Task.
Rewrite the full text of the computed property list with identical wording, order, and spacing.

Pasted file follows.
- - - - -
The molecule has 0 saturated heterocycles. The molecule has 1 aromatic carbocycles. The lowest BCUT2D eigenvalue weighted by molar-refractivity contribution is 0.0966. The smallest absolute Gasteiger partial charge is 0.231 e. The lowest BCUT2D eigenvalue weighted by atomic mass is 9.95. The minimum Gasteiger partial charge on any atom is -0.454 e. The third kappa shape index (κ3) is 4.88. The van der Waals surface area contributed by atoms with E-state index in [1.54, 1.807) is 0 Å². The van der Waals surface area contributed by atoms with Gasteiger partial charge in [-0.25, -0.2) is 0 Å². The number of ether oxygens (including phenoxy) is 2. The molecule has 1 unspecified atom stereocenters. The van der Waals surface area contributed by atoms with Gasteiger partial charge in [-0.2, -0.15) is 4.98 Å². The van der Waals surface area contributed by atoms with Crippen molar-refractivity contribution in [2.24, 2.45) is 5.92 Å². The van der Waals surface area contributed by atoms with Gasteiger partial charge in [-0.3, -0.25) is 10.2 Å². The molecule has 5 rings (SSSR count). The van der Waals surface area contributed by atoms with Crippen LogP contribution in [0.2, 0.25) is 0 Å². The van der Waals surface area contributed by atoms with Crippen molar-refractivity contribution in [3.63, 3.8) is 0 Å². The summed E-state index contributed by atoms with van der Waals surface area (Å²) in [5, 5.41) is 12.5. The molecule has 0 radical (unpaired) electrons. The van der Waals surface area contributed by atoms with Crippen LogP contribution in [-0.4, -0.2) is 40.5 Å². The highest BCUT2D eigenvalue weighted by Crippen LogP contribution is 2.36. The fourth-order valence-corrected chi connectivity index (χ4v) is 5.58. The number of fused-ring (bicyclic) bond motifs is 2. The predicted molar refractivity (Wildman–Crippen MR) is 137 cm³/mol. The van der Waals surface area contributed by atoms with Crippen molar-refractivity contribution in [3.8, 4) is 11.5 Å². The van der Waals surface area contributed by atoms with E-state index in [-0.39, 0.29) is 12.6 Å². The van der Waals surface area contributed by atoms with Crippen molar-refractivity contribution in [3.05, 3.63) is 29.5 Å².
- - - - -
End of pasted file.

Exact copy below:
The molecule has 0 saturated heterocycles. The molecule has 1 aromatic carbocycles. The lowest BCUT2D eigenvalue weighted by molar-refractivity contribution is 0.0966. The smallest absolute Gasteiger partial charge is 0.231 e. The lowest BCUT2D eigenvalue weighted by atomic mass is 9.95. The minimum Gasteiger partial charge on any atom is -0.454 e. The third kappa shape index (κ3) is 4.88. The van der Waals surface area contributed by atoms with E-state index in [1.54, 1.807) is 0 Å². The van der Waals surface area contributed by atoms with Gasteiger partial charge in [-0.25, -0.2) is 0 Å². The number of ether oxygens (including phenoxy) is 2. The molecule has 1 unspecified atom stereocenters. The van der Waals surface area contributed by atoms with Gasteiger partial charge in [-0.2, -0.15) is 4.98 Å². The van der Waals surface area contributed by atoms with Crippen molar-refractivity contribution in [2.24, 2.45) is 5.92 Å². The van der Waals surface area contributed by atoms with Gasteiger partial charge in [-0.3, -0.25) is 10.2 Å². The molecule has 5 rings (SSSR count). The van der Waals surface area contributed by atoms with Crippen LogP contribution in [0.2, 0.25) is 0 Å². The van der Waals surface area contributed by atoms with Crippen molar-refractivity contribution in [3.63, 3.8) is 0 Å². The summed E-state index contributed by atoms with van der Waals surface area (Å²) in [5, 5.41) is 12.5. The molecule has 0 radical (unpaired) electrons. The van der Waals surface area contributed by atoms with Crippen LogP contribution in [-0.4, -0.2) is 40.5 Å². The highest BCUT2D eigenvalue weighted by Crippen LogP contribution is 2.36. The fourth-order valence-corrected chi connectivity index (χ4v) is 5.58. The number of fused-ring (bicyclic) bond motifs is 2. The predicted molar refractivity (Wildman–Crippen MR) is 137 cm³/mol. The van der Waals surface area contributed by atoms with Crippen molar-refractivity contribution in [3.8, 4) is 11.5 Å². The van der Waals surface area contributed by atoms with E-state index in [-0.39, 0.29) is 12.6 Å². The van der Waals surface area contributed by atoms with Crippen molar-refractivity contribution in [3.05, 3.63) is 29.5 Å².